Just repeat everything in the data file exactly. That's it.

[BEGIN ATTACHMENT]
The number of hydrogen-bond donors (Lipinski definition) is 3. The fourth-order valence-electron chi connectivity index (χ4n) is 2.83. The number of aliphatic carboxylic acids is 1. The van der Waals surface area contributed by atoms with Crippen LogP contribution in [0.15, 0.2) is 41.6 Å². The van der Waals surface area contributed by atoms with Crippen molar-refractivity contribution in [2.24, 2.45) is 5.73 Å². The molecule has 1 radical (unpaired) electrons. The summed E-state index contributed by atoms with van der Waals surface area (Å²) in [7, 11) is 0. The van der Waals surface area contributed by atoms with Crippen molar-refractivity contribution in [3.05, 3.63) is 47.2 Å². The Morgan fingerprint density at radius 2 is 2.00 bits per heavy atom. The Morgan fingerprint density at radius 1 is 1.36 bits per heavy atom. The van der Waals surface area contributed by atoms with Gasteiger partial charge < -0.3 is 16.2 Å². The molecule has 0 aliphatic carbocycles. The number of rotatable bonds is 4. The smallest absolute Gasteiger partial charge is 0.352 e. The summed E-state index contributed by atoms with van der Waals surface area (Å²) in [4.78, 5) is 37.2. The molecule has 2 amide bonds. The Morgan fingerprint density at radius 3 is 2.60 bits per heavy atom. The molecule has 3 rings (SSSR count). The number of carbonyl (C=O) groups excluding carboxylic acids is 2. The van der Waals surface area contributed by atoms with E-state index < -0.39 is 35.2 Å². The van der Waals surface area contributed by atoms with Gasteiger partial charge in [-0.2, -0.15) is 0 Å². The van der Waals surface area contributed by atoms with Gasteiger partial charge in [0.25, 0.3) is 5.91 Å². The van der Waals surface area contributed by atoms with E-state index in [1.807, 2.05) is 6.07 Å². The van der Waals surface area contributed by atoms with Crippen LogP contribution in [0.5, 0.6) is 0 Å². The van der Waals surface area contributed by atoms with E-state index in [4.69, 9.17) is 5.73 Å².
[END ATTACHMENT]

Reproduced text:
The number of hydrogen-bond donors (Lipinski definition) is 3. The fourth-order valence-electron chi connectivity index (χ4n) is 2.83. The number of aliphatic carboxylic acids is 1. The van der Waals surface area contributed by atoms with Crippen LogP contribution in [0.15, 0.2) is 41.6 Å². The van der Waals surface area contributed by atoms with Crippen molar-refractivity contribution in [2.24, 2.45) is 5.73 Å². The molecule has 1 radical (unpaired) electrons. The summed E-state index contributed by atoms with van der Waals surface area (Å²) in [7, 11) is 0. The van der Waals surface area contributed by atoms with Crippen molar-refractivity contribution in [3.05, 3.63) is 47.2 Å². The Morgan fingerprint density at radius 2 is 2.00 bits per heavy atom. The Morgan fingerprint density at radius 1 is 1.36 bits per heavy atom. The van der Waals surface area contributed by atoms with Gasteiger partial charge < -0.3 is 16.2 Å². The molecule has 0 aliphatic carbocycles. The number of rotatable bonds is 4. The smallest absolute Gasteiger partial charge is 0.352 e. The summed E-state index contributed by atoms with van der Waals surface area (Å²) in [4.78, 5) is 37.2. The molecule has 2 amide bonds. The Morgan fingerprint density at radius 3 is 2.60 bits per heavy atom. The molecule has 3 rings (SSSR count). The number of carbonyl (C=O) groups excluding carboxylic acids is 2. The van der Waals surface area contributed by atoms with E-state index < -0.39 is 35.2 Å². The van der Waals surface area contributed by atoms with Gasteiger partial charge in [-0.2, -0.15) is 0 Å². The van der Waals surface area contributed by atoms with Gasteiger partial charge in [0.25, 0.3) is 5.91 Å². The van der Waals surface area contributed by atoms with E-state index in [1.807, 2.05) is 6.07 Å². The van der Waals surface area contributed by atoms with Crippen LogP contribution in [0.5, 0.6) is 0 Å². The van der Waals surface area contributed by atoms with E-state index in [4.69, 9.17) is 5.73 Å².